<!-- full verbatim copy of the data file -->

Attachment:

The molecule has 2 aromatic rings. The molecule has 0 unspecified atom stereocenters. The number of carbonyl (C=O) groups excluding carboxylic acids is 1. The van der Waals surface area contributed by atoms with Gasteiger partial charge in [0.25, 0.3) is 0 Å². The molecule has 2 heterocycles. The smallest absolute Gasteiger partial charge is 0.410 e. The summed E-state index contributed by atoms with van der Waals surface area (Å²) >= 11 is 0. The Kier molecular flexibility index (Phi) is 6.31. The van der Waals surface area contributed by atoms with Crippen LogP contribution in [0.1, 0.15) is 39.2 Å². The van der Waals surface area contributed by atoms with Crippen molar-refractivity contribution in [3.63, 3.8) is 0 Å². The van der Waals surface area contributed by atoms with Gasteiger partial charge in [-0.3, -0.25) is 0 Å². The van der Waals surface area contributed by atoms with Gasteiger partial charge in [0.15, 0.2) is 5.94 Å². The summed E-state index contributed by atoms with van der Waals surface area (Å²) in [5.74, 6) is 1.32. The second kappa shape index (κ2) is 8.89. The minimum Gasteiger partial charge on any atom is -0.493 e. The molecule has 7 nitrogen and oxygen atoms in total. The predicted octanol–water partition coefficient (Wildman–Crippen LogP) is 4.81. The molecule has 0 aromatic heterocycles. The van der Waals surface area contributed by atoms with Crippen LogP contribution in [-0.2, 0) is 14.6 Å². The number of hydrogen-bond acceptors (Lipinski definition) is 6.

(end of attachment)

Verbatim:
The molecule has 2 aromatic rings. The molecule has 0 unspecified atom stereocenters. The number of carbonyl (C=O) groups excluding carboxylic acids is 1. The van der Waals surface area contributed by atoms with Gasteiger partial charge in [0.25, 0.3) is 0 Å². The molecule has 2 heterocycles. The smallest absolute Gasteiger partial charge is 0.410 e. The summed E-state index contributed by atoms with van der Waals surface area (Å²) >= 11 is 0. The Kier molecular flexibility index (Phi) is 6.31. The van der Waals surface area contributed by atoms with Crippen LogP contribution in [0.1, 0.15) is 39.2 Å². The van der Waals surface area contributed by atoms with Crippen molar-refractivity contribution in [3.63, 3.8) is 0 Å². The van der Waals surface area contributed by atoms with Gasteiger partial charge in [-0.3, -0.25) is 0 Å². The van der Waals surface area contributed by atoms with Gasteiger partial charge in [0.15, 0.2) is 5.94 Å². The summed E-state index contributed by atoms with van der Waals surface area (Å²) in [5.74, 6) is 1.32. The second kappa shape index (κ2) is 8.89. The minimum Gasteiger partial charge on any atom is -0.493 e. The molecule has 7 nitrogen and oxygen atoms in total. The predicted octanol–water partition coefficient (Wildman–Crippen LogP) is 4.81. The molecule has 0 aromatic heterocycles. The van der Waals surface area contributed by atoms with Crippen LogP contribution in [-0.2, 0) is 14.6 Å². The number of hydrogen-bond acceptors (Lipinski definition) is 6.